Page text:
8. Promote Collaborative Learning

Students studying together

Two heads are often better than one. Encourage group work and peer teaching in your classroom. When students collaborate, they not only learn from you but also from each other. It’s like building a math community where everyone contributes to the learning process.

What you can do: Assign group projects that require students to solve real-world math problems together. For instance, have them plan a budget for a hypothetical trip or design a math-based board game. Collaboration encourages peer teaching and shared problem-solving.

9. Regular Assessments and Feedback

Illustration of teacher giving feedback to student

Regular checkpoints help students gauge their progress. Use assessments to identify areas that need improvement and provide timely feedback. This feedback loop is like a GPS guiding them toward mastery.

What you can do: Conduct weekly quizzes or short assessments to track student progress. Afterward, provide detailed feedback highlighting areas of improvement and specific recommendations for each student. This ongoing assessment and feedback loop guide students toward mastery.

Another option is to use a digital assessment tool like SplashLearn that provides instant feedback on quizzes or practice exercises. After students complete a quiz, they can immediately see their results and receive explanations for incorrect answers, allowing them to learn from their mistakes.

10. Address Math Anxiety

A kid screaming from the fear of math

Math anxiety can be a formidable foe. Equip your students with strategies to cope with it. Teach relaxation techniques, offer encouragement, and create a low-stress learning environment. You’ll be helping them face their fears head-on.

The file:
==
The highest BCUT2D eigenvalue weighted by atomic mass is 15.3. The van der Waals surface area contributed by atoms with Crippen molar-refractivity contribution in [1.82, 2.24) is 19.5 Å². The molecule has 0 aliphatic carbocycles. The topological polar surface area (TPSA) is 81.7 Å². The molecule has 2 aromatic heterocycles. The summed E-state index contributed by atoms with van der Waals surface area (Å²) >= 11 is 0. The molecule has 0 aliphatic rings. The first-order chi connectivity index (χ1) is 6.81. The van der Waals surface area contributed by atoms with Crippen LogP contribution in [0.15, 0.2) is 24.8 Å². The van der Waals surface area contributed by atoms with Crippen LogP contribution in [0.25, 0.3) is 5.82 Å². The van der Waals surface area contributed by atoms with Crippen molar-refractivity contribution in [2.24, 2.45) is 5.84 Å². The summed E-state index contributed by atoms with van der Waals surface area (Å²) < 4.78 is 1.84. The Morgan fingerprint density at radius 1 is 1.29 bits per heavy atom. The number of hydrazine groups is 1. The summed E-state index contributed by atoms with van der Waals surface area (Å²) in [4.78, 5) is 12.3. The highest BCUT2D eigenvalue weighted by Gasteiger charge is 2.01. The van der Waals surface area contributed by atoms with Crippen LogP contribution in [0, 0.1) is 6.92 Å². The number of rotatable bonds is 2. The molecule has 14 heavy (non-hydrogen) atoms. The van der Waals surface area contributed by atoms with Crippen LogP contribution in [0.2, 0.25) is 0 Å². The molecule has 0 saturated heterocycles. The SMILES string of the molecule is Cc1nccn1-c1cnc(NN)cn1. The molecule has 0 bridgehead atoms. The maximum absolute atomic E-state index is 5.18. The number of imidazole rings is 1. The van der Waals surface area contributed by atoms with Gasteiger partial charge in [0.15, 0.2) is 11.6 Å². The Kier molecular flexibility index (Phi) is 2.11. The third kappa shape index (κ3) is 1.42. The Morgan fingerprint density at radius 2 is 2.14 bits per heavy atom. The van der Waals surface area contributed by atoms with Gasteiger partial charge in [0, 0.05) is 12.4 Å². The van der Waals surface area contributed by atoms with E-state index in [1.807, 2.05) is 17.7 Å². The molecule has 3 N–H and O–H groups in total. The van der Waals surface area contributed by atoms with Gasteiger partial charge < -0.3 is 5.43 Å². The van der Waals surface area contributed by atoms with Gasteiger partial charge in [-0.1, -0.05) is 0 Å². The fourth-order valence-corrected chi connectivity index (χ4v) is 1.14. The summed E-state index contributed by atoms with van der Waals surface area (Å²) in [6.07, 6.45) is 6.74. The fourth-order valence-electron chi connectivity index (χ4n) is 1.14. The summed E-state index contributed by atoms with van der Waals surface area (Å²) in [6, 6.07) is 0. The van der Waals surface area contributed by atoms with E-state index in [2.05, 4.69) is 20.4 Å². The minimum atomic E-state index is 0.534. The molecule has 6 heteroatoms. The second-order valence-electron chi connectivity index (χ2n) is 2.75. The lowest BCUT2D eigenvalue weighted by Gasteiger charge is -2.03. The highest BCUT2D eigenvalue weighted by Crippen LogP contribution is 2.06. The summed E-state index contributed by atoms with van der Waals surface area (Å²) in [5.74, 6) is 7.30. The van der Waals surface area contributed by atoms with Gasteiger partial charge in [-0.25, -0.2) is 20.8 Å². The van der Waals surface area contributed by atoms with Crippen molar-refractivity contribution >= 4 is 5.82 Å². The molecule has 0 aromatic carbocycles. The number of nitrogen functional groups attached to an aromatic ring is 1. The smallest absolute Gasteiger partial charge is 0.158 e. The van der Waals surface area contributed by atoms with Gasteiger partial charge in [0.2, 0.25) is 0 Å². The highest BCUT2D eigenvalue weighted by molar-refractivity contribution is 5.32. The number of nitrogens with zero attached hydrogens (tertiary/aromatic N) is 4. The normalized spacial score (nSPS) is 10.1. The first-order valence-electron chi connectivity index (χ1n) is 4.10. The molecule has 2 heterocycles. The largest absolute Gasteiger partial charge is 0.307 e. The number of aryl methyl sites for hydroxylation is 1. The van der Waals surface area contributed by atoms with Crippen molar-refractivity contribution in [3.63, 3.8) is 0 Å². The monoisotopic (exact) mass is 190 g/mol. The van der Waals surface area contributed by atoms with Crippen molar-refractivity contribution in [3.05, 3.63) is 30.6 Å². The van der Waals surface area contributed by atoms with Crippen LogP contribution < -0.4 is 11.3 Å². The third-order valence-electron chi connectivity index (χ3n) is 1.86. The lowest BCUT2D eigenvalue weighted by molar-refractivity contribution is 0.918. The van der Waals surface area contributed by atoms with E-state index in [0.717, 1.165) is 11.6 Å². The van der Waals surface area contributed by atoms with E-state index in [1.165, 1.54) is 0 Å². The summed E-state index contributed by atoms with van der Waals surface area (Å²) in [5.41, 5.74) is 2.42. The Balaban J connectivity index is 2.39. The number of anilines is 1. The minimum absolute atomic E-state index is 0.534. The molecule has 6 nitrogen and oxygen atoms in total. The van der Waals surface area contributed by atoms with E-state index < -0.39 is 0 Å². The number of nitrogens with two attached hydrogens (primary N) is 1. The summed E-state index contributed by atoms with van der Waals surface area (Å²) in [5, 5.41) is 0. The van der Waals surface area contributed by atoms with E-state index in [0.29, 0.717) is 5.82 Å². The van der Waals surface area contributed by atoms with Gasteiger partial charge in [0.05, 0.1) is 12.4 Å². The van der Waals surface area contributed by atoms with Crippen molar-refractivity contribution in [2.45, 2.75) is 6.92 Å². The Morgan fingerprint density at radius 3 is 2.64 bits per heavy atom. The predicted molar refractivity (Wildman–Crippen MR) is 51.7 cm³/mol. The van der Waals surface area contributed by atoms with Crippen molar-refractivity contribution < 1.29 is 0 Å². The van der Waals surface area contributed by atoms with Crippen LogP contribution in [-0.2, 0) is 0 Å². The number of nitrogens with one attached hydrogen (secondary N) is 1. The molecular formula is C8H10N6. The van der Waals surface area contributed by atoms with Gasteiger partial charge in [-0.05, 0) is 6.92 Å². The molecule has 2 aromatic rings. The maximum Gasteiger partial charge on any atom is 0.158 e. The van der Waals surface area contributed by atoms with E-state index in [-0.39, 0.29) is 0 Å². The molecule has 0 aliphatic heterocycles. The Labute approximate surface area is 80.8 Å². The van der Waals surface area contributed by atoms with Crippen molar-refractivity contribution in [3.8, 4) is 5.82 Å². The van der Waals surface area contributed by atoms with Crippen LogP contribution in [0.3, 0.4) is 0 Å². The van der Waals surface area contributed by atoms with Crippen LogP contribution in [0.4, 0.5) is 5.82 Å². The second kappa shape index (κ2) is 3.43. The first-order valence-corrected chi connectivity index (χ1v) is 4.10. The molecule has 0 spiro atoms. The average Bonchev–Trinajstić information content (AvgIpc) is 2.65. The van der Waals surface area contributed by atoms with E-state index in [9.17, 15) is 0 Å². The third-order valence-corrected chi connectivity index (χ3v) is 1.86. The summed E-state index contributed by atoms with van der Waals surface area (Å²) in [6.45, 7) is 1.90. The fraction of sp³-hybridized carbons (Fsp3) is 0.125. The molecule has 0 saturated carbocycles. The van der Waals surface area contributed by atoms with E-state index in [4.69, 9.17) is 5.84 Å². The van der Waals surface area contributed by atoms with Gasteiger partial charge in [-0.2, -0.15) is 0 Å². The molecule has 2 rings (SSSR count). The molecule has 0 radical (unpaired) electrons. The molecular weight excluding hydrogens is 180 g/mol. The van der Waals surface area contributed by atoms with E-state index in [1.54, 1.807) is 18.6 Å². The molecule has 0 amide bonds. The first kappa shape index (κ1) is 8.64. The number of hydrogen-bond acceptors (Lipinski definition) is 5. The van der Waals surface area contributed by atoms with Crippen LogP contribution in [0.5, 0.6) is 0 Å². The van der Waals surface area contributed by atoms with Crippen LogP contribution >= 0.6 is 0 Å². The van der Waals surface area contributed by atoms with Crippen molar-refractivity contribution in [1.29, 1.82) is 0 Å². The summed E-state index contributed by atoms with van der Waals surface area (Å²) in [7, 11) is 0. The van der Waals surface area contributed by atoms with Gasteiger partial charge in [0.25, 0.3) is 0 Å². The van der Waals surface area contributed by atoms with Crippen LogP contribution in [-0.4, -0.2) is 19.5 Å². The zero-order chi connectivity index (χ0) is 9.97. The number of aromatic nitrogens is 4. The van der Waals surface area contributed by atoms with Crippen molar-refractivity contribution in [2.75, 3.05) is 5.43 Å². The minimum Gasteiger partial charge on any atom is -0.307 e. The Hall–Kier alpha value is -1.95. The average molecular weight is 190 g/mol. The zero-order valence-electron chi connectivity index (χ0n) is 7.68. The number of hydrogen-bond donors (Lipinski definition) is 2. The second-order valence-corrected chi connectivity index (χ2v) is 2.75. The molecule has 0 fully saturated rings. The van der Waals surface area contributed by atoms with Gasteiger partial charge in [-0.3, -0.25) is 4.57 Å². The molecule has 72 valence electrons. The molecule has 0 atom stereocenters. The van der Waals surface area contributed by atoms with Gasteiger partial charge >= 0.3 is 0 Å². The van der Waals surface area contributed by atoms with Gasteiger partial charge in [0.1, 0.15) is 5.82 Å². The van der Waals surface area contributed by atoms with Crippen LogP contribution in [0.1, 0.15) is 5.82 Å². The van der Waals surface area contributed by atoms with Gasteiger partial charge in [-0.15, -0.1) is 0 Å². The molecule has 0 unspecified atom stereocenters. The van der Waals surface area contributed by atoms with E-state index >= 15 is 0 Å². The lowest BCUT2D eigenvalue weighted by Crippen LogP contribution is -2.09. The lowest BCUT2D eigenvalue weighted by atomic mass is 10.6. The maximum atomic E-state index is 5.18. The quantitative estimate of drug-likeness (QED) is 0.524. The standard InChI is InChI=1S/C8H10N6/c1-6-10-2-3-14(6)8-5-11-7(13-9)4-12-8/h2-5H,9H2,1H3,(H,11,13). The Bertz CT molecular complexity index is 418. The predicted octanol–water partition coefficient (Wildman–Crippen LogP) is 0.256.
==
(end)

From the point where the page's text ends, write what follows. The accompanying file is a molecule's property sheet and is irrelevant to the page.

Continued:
What you can do: Start the school year by discussing math anxiety openly with your students. Share relaxation techniques, such as deep breathing exercises, and encourage them to use these techniques during challenging math tasks. Normalize seeking help when needed.

Related Reading: Strategies to Bring Out Mindfulness for Kids

11. Celebrate Small Achievements

Achievement board
Source: @PattiGuthrie

In the quest to conquer math, every small victory counts. Acknowledge and celebrate your students’ progress, no matter how minor it may seem. Positive reinforcement boosts their confidence and keeps them motivated to keep going.

What you can do: Create a “Math Achievement Wall” in your classroom. Whenever a student demonstrates progress, celebrate it by adding their name and achievement to the wall. This public recognition can boost their confidence and motivate others.

In this section, we’ve explored eleven practical strategies for teachers to support students struggling with math. By implementing these approaches, you can transform your classroom into a place where math becomes less of a challenge and more of an exciting journey towards understanding.

Related Reading: How to Get Better at Math in 10 Effective Steps


In the world of education, few subjects invoke as much trepidation and uncertainty as mathematics. If you are still asking the world’s biggest question – “Why is math so hard?”, you now have an answer to it. All you need is to put these tools and strategies that we have discussed into practice. 

Remember, as teachers, you are not just math educators; you are the guides who help students overcome their math challenges and discover the joy of learning. Together, let’s transform difficult math into an exciting adventure of understanding and achievement.

Related Reading: How Mental Math Can Help Your Child Improve Their Math Grades

Frequently Asked Questions (FAQs)

What are the hardest math concepts for students, especially in Pre-K to Grade 5?

For younger students, concepts like fractions, long division, and understanding place value can often be particularly challenging. These topics lay the foundation for more complex math in later grades and may require additional attention and support

How can parents support their children's math learning at home?

Parents can support their children by practicing math in daily activities, offering encouragement, and seeking help from teachers or online resources when needed.

How can I overcome my own fear of math as a teacher?

Overcoming math anxiety as a teacher involves seeking professional development, collaborating with colleagues, and adopting a growth mindset towards math instruction.

Brian Lee
Brian Lee is a writer and parent of 3 spirited children. He loves writing about his parenting experience, the lessons his kids teach him every day and parenting hacks and tricks he’s picked up along the way.